Neighborhood reacts to Drury's plans for hotel near Forest Park | St. Louis Public Radio

Neighborhood reacts to Drury's plans for hotel near Forest Park

Aug 20, 2008

This article first appeared in the St. Louis Beacon: August 20, 2008 - Hotel developer Charles Drury and associates gave the public on Tuesday an early glimpse of their still-evolving proposal for two 16-story hotels overlooking Forest Park along Kingshighway, just south of the newly opened Kingshighway and Interstate 64 interchange.

The approximately $100 million hotel project would be the largest in terms of size and expense for Drury Development Corp. since the family-owned business built its first hotel in Cape Girardeau, Mo., in 1969.

The Kingshighway project would include two hotels, each with 345 rooms, three levels of underground parking and some surface parking. It would cover four acres, some of it on land no longer needed for the highway interchange that Drury Development wants to buy from the Missouri Department of Transportation. One issue, not yet resolved, is whether St. Louis residents might have to vote on selling the land to Drury because it might have been once part of Forest Park. 

The Drurys present their plan

Some nearby residents and preservationists are concerned about Drury's intent to build much of the hotel project on land within the Forest Park Southeast National Register Historic District. If the project moves forward along the lines outlined at Tuesday's meeting of the Gibson Heights Neighborhood Association, Drury would raze five to seven houses or buildings within the district. Drury already has a contract to buy an historic, 102-year-old stone church at 1034 South Kingshighway, where the meeting was held, that might or might not be torn down.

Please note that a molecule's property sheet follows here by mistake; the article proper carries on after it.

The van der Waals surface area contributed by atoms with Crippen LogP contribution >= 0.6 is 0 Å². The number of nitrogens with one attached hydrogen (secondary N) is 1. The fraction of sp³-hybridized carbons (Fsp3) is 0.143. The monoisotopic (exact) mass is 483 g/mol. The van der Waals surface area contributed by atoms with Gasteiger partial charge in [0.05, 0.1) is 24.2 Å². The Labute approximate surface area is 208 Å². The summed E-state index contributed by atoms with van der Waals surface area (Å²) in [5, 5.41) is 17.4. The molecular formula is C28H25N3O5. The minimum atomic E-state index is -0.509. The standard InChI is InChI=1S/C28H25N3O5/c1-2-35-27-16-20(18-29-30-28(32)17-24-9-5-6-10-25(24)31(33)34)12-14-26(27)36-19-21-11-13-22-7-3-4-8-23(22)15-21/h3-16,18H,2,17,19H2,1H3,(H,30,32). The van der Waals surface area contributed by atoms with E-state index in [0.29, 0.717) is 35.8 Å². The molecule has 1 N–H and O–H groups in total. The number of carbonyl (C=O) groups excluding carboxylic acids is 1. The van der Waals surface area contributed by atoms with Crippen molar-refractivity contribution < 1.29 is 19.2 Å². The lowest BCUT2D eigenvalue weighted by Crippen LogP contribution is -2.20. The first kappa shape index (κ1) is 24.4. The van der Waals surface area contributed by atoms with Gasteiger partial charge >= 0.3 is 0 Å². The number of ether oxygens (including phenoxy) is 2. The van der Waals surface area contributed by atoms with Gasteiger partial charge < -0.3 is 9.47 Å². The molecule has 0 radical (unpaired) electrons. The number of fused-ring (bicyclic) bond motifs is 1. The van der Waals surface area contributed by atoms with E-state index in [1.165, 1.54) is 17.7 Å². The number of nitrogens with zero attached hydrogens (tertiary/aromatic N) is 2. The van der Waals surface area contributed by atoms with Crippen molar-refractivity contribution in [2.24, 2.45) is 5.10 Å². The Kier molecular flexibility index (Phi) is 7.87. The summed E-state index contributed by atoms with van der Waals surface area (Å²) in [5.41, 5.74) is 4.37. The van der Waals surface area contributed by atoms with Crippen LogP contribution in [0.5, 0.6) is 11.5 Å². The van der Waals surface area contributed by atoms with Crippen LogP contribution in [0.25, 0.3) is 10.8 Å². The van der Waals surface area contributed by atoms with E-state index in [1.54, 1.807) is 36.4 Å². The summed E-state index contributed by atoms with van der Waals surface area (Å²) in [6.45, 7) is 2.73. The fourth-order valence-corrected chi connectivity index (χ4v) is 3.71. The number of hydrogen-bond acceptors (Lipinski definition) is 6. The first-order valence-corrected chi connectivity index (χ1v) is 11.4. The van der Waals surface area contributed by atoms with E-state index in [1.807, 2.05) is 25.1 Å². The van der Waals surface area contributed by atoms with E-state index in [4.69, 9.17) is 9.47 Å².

"We don't know yet what will happen to it," said Drury, who has rescued other historic landmarks over the years and renovated them into hotels. "This is a beautiful building," he said of the church, known today as Calvary Christian Church, "and if we can save it in any way, we will bust our butts to save it."

Drury and his son, Timothy Drury, president at Drury Development, said that the hotel sketched in where the church stands would be in the second or final phase of the project. The first hotel, which would be built on land closer to Highway 64, would be a moderately priced Drury Inn & Suites. The second one would be "the finest hotel we have in our system," Charles Drury said, "as good as any Ritz-Carlton in the country."

Taken together, the Drurys said they expect the hotels to cater to a mix of travelers, visitors, families and others wanting to stay near hospitals, businesses, and other attractions in the area.

"We believe this site is deserving of a nice, high-quality project," Timothy Drury told the group last night.

The neighborhood reaction

More than 100 neighborhood residents and others interested in the project, including Alderman Joseph Roddy, D-17th Ward, crowded into the church to see the hotel plans and discuss them with the Drurys. Some were concerned about the fate of the historic Lambskin Temple just south of the church, an Art Deco-style building renovated with 16 apartments in 1988. Late last week, a website popular with preservationists reported that Drury planned to raze the Lambskin and other nearby historic buildings to make way for the hotels.